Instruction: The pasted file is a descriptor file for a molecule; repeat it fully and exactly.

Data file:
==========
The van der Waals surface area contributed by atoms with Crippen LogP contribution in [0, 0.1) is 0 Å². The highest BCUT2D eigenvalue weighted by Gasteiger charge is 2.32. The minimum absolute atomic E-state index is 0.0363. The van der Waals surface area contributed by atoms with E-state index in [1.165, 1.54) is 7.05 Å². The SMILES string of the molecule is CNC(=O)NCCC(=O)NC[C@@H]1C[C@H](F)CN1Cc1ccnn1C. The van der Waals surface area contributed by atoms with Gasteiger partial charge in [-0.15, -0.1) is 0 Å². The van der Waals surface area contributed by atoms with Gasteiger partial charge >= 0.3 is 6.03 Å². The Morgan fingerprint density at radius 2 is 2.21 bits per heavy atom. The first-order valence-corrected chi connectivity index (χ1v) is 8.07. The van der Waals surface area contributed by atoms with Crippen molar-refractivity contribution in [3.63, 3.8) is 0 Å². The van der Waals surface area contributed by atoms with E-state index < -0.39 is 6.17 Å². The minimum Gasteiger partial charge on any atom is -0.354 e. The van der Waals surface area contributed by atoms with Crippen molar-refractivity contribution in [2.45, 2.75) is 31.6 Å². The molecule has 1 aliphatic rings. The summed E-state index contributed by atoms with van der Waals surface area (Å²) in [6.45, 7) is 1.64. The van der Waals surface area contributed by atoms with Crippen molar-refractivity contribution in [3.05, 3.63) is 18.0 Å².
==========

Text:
The van der Waals surface area contributed by atoms with Crippen LogP contribution in [0, 0.1) is 0 Å². The highest BCUT2D eigenvalue weighted by Gasteiger charge is 2.32. The minimum absolute atomic E-state index is 0.0363. The van der Waals surface area contributed by atoms with E-state index in [1.165, 1.54) is 7.05 Å². The SMILES string of the molecule is CNC(=O)NCCC(=O)NC[C@@H]1C[C@H](F)CN1Cc1ccnn1C. The van der Waals surface area contributed by atoms with Gasteiger partial charge in [-0.15, -0.1) is 0 Å². The van der Waals surface area contributed by atoms with Gasteiger partial charge >= 0.3 is 6.03 Å². The Morgan fingerprint density at radius 2 is 2.21 bits per heavy atom. The first-order valence-corrected chi connectivity index (χ1v) is 8.07. The van der Waals surface area contributed by atoms with Crippen molar-refractivity contribution in [3.63, 3.8) is 0 Å². The van der Waals surface area contributed by atoms with E-state index < -0.39 is 6.17 Å². The minimum Gasteiger partial charge on any atom is -0.354 e. The van der Waals surface area contributed by atoms with Crippen molar-refractivity contribution in [2.45, 2.75) is 31.6 Å². The molecule has 1 aliphatic rings. The summed E-state index contributed by atoms with van der Waals surface area (Å²) in [6.45, 7) is 1.64. The van der Waals surface area contributed by atoms with Crippen molar-refractivity contribution in [3.05, 3.63) is 18.0 Å².